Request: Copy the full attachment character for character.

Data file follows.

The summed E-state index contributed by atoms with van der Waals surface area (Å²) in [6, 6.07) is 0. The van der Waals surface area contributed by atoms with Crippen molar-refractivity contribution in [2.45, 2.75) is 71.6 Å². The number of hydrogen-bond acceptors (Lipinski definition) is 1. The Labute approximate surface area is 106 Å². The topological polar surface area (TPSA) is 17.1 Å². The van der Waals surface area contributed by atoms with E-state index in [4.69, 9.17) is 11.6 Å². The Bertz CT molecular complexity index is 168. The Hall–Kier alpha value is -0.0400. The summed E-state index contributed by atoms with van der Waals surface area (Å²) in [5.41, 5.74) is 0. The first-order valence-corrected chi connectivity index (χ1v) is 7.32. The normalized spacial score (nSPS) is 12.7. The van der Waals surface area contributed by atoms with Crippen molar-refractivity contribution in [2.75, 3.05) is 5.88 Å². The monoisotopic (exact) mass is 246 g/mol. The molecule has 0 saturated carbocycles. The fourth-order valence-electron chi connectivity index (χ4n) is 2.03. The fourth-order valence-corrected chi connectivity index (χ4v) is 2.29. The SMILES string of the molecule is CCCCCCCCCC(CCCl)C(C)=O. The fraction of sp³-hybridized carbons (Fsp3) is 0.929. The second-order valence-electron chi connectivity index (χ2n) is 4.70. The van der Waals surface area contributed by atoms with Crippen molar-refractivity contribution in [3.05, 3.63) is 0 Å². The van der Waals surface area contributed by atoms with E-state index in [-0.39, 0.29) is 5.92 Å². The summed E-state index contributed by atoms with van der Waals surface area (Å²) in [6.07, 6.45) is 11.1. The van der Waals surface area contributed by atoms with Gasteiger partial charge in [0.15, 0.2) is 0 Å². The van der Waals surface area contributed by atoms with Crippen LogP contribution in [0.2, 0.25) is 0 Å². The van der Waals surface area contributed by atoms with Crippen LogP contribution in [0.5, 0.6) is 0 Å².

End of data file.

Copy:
The summed E-state index contributed by atoms with van der Waals surface area (Å²) in [6, 6.07) is 0. The van der Waals surface area contributed by atoms with Crippen molar-refractivity contribution in [2.45, 2.75) is 71.6 Å². The number of hydrogen-bond acceptors (Lipinski definition) is 1. The Labute approximate surface area is 106 Å². The topological polar surface area (TPSA) is 17.1 Å². The van der Waals surface area contributed by atoms with E-state index in [4.69, 9.17) is 11.6 Å². The Bertz CT molecular complexity index is 168. The Hall–Kier alpha value is -0.0400. The summed E-state index contributed by atoms with van der Waals surface area (Å²) in [5.41, 5.74) is 0. The first-order valence-corrected chi connectivity index (χ1v) is 7.32. The normalized spacial score (nSPS) is 12.7. The van der Waals surface area contributed by atoms with Crippen molar-refractivity contribution in [2.75, 3.05) is 5.88 Å². The monoisotopic (exact) mass is 246 g/mol. The molecule has 0 saturated carbocycles. The fourth-order valence-electron chi connectivity index (χ4n) is 2.03. The fourth-order valence-corrected chi connectivity index (χ4v) is 2.29. The SMILES string of the molecule is CCCCCCCCCC(CCCl)C(C)=O. The fraction of sp³-hybridized carbons (Fsp3) is 0.929. The second-order valence-electron chi connectivity index (χ2n) is 4.70. The van der Waals surface area contributed by atoms with Crippen molar-refractivity contribution in [3.05, 3.63) is 0 Å². The van der Waals surface area contributed by atoms with E-state index in [-0.39, 0.29) is 5.92 Å². The summed E-state index contributed by atoms with van der Waals surface area (Å²) in [6.07, 6.45) is 11.1. The van der Waals surface area contributed by atoms with Gasteiger partial charge in [0.15, 0.2) is 0 Å². The van der Waals surface area contributed by atoms with Crippen LogP contribution in [0.2, 0.25) is 0 Å². The van der Waals surface area contributed by atoms with Crippen LogP contribution in [0.5, 0.6) is 0 Å².